• satisfying as much demand as possible,
    • satisfying high priority demand preferentially and
    • satisfying demand within agreed time limits.

Possible steps to reduce costs depend on the kind of resources for which the planning is being performed. In the case where the resources represent technicians the steps may include:

    • deploying resources in accordance with their own geographical preferences,
    • deploying technicians to their preferred skills to avoid efficiency losses,
    • deploying technicians to their preferred/agreed rosters,
    • deploying technicians so that their labour is fully utilised,
    • deploying available technicians first before bringing in further manpower on overtime or as contractors and
    • identifying underutilised technicians and making them available for reassignment.

The technical difficulty of the problem arises from its combinatorial complexity. There may be many attributes of each task and of each resource, and many thousands of tasks and resources. Computing a suitable assignment of resources to tasks is computationally very demanding. For that reason it is normally impossible to achieve an acceptable solution manually: computerised processing must be employed.

A system for solving this problem should preferably scale well so that it is capable of performing well for large sets of tasks and resources and should be capable of providing a solution in an acceptable period of time.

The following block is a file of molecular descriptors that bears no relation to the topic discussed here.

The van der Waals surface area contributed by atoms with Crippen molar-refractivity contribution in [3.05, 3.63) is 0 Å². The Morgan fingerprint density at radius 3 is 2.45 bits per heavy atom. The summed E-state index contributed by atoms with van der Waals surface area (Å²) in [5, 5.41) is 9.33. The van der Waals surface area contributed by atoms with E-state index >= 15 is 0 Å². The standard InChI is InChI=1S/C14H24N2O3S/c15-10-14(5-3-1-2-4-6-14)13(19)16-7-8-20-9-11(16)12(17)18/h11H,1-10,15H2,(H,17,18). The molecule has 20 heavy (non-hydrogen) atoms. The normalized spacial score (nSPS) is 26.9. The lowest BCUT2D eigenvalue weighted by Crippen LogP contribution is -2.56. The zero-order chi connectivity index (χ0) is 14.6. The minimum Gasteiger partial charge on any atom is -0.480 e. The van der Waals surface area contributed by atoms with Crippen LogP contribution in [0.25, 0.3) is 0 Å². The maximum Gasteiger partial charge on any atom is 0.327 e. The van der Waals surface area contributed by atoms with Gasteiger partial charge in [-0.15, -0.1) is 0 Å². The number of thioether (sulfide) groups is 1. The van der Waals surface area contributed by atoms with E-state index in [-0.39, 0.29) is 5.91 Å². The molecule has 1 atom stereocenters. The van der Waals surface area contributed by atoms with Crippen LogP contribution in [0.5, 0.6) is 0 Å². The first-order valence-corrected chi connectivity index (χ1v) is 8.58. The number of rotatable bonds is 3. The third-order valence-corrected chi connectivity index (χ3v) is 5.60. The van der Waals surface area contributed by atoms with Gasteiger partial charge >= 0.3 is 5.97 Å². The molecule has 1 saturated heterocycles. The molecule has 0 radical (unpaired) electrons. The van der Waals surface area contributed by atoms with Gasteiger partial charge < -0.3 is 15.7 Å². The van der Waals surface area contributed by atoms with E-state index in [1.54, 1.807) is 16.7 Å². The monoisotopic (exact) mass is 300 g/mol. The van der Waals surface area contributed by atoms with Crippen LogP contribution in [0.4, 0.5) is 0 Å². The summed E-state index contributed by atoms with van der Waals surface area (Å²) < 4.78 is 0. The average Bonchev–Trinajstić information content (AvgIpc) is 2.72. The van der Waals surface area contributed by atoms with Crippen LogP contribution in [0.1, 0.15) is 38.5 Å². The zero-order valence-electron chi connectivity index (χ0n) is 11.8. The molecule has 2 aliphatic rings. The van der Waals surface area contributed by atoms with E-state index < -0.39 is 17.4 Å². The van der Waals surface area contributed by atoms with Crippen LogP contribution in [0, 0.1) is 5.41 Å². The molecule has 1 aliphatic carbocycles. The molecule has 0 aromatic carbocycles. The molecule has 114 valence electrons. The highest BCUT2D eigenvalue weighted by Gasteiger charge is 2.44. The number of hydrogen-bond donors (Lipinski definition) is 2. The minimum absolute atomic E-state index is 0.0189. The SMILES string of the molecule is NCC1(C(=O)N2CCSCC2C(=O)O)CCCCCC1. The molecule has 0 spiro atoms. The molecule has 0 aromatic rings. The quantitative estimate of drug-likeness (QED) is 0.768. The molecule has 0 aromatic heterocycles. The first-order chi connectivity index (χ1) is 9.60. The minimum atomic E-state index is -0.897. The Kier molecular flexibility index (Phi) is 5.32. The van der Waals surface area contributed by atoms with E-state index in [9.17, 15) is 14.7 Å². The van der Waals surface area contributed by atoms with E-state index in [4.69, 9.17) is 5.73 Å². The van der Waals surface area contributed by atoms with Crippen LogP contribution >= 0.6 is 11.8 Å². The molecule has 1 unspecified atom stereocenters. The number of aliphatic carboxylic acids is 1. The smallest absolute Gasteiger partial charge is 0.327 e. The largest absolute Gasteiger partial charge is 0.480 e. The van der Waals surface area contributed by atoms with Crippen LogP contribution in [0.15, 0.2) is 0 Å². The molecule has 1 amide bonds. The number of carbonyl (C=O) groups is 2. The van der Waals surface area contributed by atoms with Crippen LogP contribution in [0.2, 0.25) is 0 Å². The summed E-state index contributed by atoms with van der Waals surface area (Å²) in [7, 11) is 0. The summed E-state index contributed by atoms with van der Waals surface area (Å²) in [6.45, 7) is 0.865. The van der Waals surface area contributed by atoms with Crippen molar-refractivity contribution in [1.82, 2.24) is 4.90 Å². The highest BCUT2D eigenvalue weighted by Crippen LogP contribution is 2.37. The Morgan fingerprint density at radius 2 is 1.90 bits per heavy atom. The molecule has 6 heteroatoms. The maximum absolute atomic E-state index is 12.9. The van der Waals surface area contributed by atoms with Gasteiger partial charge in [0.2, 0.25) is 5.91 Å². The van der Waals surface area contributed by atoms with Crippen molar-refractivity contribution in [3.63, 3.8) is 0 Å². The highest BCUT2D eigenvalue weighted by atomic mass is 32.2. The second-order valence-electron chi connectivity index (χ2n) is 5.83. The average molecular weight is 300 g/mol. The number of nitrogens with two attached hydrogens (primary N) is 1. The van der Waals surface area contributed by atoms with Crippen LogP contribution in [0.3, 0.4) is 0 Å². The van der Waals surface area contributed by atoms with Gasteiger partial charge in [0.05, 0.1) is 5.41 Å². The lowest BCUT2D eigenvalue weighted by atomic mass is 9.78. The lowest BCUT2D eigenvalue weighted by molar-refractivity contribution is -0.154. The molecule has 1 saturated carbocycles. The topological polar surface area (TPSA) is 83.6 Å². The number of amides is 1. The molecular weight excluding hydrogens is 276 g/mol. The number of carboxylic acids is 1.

SUMMARY OF THE INVENTION

According to one aspect of the present invention there is provided a method for allocating resources of a group of resources to tasks of a group of tasks, the method comprising: forming a resource set comprising a resource record for resources of the group of resources, each resource record having one or more fields representative of attributes of the respective resource; forming a task set comprising a task record for tasks of the group of tasks, each task record having one or more fields, each field holding data representative of an attribute of the respective task; condensing the task set by one or more iterations of the steps of: i. selecting two or more tasks of the task set; ii. adding to the task set an aggregate task record having one or more fields, each such field corresponding to a field of each of the task records of the selected tasks and holding data representative of the collective attributes of the task records of the selected tasks in those fields; and iii. removing the task records of the selected tasks from the task set; forming at least two mappings of some or all of the members of the resource set on to one or more members of the task set; calculating, for each of the mappings, a rating value dependent on the allocation of resources to the or each aggregate task in that mapping; comparing the rating values of the mappings; and selecting one of the mappings for further processing in dependence on the result of the said comparing step.

According to a second aspect of the present invention there is provided a computer configured to perform the said method.

The method may comprise condensing the task set by multiple iterations of the steps i to iii until all task records have been removed from the task set.